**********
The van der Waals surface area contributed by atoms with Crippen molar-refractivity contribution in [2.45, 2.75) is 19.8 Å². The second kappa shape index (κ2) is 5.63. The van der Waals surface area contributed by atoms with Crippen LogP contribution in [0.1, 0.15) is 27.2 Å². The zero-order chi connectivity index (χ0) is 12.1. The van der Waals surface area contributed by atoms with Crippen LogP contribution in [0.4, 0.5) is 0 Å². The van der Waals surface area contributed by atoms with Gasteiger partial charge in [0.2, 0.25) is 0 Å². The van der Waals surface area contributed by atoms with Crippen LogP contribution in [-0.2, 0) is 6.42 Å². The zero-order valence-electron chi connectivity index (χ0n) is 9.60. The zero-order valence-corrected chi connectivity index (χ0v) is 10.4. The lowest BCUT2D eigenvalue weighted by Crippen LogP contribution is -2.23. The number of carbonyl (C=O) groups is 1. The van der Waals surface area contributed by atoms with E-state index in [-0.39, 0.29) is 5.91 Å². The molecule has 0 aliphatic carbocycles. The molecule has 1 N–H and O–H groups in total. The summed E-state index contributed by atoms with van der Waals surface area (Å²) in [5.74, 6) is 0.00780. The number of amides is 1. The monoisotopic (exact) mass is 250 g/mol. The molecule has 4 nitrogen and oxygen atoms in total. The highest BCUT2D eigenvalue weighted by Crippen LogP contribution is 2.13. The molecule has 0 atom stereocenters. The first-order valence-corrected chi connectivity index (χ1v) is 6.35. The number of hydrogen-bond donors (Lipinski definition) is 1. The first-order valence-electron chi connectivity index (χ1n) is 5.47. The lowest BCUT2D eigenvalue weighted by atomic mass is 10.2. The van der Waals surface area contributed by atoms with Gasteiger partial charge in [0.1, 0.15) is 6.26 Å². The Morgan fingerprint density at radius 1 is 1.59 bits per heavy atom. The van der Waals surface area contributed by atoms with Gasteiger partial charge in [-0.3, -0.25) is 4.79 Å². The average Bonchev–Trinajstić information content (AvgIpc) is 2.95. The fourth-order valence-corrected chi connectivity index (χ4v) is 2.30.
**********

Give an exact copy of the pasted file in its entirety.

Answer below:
The van der Waals surface area contributed by atoms with Crippen molar-refractivity contribution in [2.45, 2.75) is 19.8 Å². The second kappa shape index (κ2) is 5.63. The van der Waals surface area contributed by atoms with Crippen LogP contribution in [0.1, 0.15) is 27.2 Å². The zero-order chi connectivity index (χ0) is 12.1. The van der Waals surface area contributed by atoms with Crippen LogP contribution in [0.4, 0.5) is 0 Å². The van der Waals surface area contributed by atoms with Gasteiger partial charge in [0.2, 0.25) is 0 Å². The van der Waals surface area contributed by atoms with Crippen LogP contribution in [-0.2, 0) is 6.42 Å². The zero-order valence-electron chi connectivity index (χ0n) is 9.60. The zero-order valence-corrected chi connectivity index (χ0v) is 10.4. The lowest BCUT2D eigenvalue weighted by Crippen LogP contribution is -2.23. The number of carbonyl (C=O) groups is 1. The van der Waals surface area contributed by atoms with E-state index in [-0.39, 0.29) is 5.91 Å². The molecule has 0 aliphatic carbocycles. The molecule has 1 N–H and O–H groups in total. The summed E-state index contributed by atoms with van der Waals surface area (Å²) in [5.74, 6) is 0.00780. The number of amides is 1. The monoisotopic (exact) mass is 250 g/mol. The molecule has 4 nitrogen and oxygen atoms in total. The highest BCUT2D eigenvalue weighted by Crippen LogP contribution is 2.13. The molecule has 0 atom stereocenters. The first-order valence-corrected chi connectivity index (χ1v) is 6.35. The number of hydrogen-bond donors (Lipinski definition) is 1. The first-order valence-electron chi connectivity index (χ1n) is 5.47. The lowest BCUT2D eigenvalue weighted by atomic mass is 10.2. The van der Waals surface area contributed by atoms with Gasteiger partial charge in [0.1, 0.15) is 6.26 Å². The Morgan fingerprint density at radius 1 is 1.59 bits per heavy atom. The van der Waals surface area contributed by atoms with Gasteiger partial charge in [-0.3, -0.25) is 4.79 Å². The average Bonchev–Trinajstić information content (AvgIpc) is 2.95. The fourth-order valence-corrected chi connectivity index (χ4v) is 2.30.